Creating Anticipation: The Theme Song
July 7, 2013 § 1 Comment
I was re-viewing the last few episodes of HBO’s “The Newsroom” in preparation for the commencement of Season 2, set for next Sunday. Eager to get to Episode 9 (The Blackout, Part 2: Mock Debate), I was about to fast-forward through the opening credits to get right to it. But then for some reason, I didn’t. By then, the opening music had started. I stopped and I listened. And, I realized that I love the music, “The Newsroom” music. It put me in the place, the space, anticipating what was to come.
Theme music, also known as title music. It’s the opening act. Literally and figuratively. It opens up the stage on which the drama (or comedy) is about to take place. It sets the tone and draws you in. According to Wikipedia:
“Theme music is a piece that is often written specifically for a radio program, television program, video game or movie, and usually played during the intro, during title sequence and/or ending credits. If it is accompanied by lyrics, most often associated with the show, it is a theme song…
The purpose of the music is to establish a mood for the show and to provide an audible cue that a particular show is beginning, which was especially useful in the early days of radio.”
Think of the slightly clipped, orderly piano notes and the longing of the violin, layered on the urgency of bass strings at the start of “Downton Abbey.” Or the “Game of Thrones” otherworldly, ominous orchestral title music written by composer Ramin Djawadi. Or the almost non-music at the opening of an episode of Showtime’s “Homeland,” replaced instead by outtakes of conversations layered with trumpet snippets by jazz great Louis Armstrong, that gives the impression of confusion and chaos, and of eavesdropping on a conversation you’re not meant to hear.
Of course there are visuals married to the music, creating the opening sequence. We get just a glimpse of the settings and accoutrements of the Edwardian era of “Downton Abbey.” For “GoT,” the opening sequence “depicts a three-dimensional map of the series’s fictional world, projected onto the inside of a sphere, which is centrally lit by a small sun surrounded by an astrolabe. As the camera swoops across the map and focuses on the locations in which the episode’s events take place, complicated clockwork mechanisms let buildings and other structures emerge from the map and unfold. While the opening of “Homeland,” is comprised of “a montage of jump cuts, grainy footage and superimpositions.” All three set the stage for what’s to come.
But it’s the music that makes the difference. We begin to understand why in the New York Times piece, “Why Music Makes Our Brains Sing,” written by Robert J. Zatorre, a professor of neuroscience at the Montreal Neurological Institute and Hospital at McGill University and Valorie N. Salimpoor, a postdoctoral neuroscientist at the Baycrest Health Sciences’ Rotman Research Institute in Toronto:
More than a decade ago, our research team used brain imaging to show that music that people described as highly emotional engaged the reward system deep in their brains — activating subcortical nuclei known to be important in reward, motivation and emotion. Subsequently we found that listening to what might be called “peak emotional moments” in music — that moment when you feel a “chill” of pleasure to a musical passage — causes the release of the neurotransmitter dopamine, an essential signaling molecule in the brain.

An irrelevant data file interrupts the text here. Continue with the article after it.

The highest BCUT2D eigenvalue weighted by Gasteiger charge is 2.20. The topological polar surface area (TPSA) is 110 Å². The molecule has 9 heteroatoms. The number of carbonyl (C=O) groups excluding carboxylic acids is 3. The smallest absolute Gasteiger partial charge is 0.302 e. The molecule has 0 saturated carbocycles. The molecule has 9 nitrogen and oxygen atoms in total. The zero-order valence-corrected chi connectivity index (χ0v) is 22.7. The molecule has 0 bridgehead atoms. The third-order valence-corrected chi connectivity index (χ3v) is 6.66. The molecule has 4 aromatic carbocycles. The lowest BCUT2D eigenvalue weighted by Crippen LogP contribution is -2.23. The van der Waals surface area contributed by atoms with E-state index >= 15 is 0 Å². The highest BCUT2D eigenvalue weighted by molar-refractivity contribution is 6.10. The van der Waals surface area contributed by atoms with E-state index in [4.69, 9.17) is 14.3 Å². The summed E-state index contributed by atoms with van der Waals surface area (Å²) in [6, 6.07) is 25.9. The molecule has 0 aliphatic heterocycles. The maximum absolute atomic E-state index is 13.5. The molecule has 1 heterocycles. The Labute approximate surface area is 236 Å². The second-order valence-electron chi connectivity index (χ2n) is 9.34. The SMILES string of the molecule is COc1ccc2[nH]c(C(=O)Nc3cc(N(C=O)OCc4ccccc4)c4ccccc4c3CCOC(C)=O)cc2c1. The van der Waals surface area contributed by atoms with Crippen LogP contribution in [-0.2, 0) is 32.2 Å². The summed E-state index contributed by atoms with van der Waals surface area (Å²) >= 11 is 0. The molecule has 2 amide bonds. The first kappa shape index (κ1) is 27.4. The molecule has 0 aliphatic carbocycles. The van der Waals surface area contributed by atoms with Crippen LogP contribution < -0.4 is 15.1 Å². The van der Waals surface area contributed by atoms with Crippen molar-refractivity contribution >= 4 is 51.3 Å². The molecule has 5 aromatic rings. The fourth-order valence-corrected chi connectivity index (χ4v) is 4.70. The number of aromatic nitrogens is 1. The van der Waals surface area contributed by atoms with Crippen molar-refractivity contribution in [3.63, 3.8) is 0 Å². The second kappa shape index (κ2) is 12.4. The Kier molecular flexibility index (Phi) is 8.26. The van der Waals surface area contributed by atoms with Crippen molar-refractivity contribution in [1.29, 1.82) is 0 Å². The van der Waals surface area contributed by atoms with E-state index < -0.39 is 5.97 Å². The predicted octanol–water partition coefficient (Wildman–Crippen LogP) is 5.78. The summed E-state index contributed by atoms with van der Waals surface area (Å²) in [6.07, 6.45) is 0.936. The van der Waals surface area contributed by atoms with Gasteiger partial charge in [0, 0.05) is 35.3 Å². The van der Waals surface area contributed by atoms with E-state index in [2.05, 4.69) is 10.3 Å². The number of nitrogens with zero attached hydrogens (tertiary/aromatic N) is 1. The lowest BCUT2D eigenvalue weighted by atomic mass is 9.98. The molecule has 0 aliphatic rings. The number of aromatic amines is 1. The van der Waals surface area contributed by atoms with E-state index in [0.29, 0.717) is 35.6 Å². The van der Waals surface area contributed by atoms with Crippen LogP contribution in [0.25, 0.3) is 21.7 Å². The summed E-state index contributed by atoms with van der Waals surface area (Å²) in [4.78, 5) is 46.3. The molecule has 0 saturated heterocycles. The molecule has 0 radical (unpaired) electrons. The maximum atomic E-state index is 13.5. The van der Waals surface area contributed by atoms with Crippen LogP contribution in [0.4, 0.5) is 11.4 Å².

When pleasurable music is heard, dopamine is released in the striatum … But what may be most interesting here is when this neurotransmitter is released: not only when the music rises to a peak emotional moment, but also several seconds before, during what we might call the anticipation phase.
They go on to describe the role of the auditory cortex, the regions of the brain where they believe that music is represented:
These cortical circuits allow us to make predictions about coming events on the basis of past events. They are thought to accumulate musical information over our lifetime, creating templates of the statistical regularities that are present in the music of our culture and enabling us to understand the music we hear in relation to our stored mental representations of the music we’ve heard.
So each act of listening to music may be thought of as both recapitulating the past and predicting the future. When we listen to music, these brain networks actively create expectations based on our stored knowledge.
Whether it’s a song you’ve heard and want to download to your music library or one that’s tied to a television program, the effect is the same – anticipation. Listen to the first few notes and you’re hooked.
Of course, Apple knows this; their new ads leverage the emotional pull that music can provide. And no, not everyone has Apple’s advertising budget. But it can be done on more meager marketing spends; it’s possible to leverage the power of sound to communicate and connect with our respective audiences. There’s really no excuse, given that technology has made it easier and more affordable than ever to do so. Some ideas:
- Use a site like Bandcamp to discover lesser-known artists and purchase music. Connect with the musicians to secure the rights for commercial use.
- Everyone has an “About” video. Make sure that yours includes your “theme.”
- Use Video on Instagram to create social media friendly videos with the song (or songs) that represent your brand.
- Provide the option for visitors to your site to “turn on” music.
- Have a music page on your site or blog – include songs and videos that say “you” (aka align with your brand).
Whatever you do, don’t miss this opportunity. Take a cue from the best in television. Create anticipation. Pick a theme song.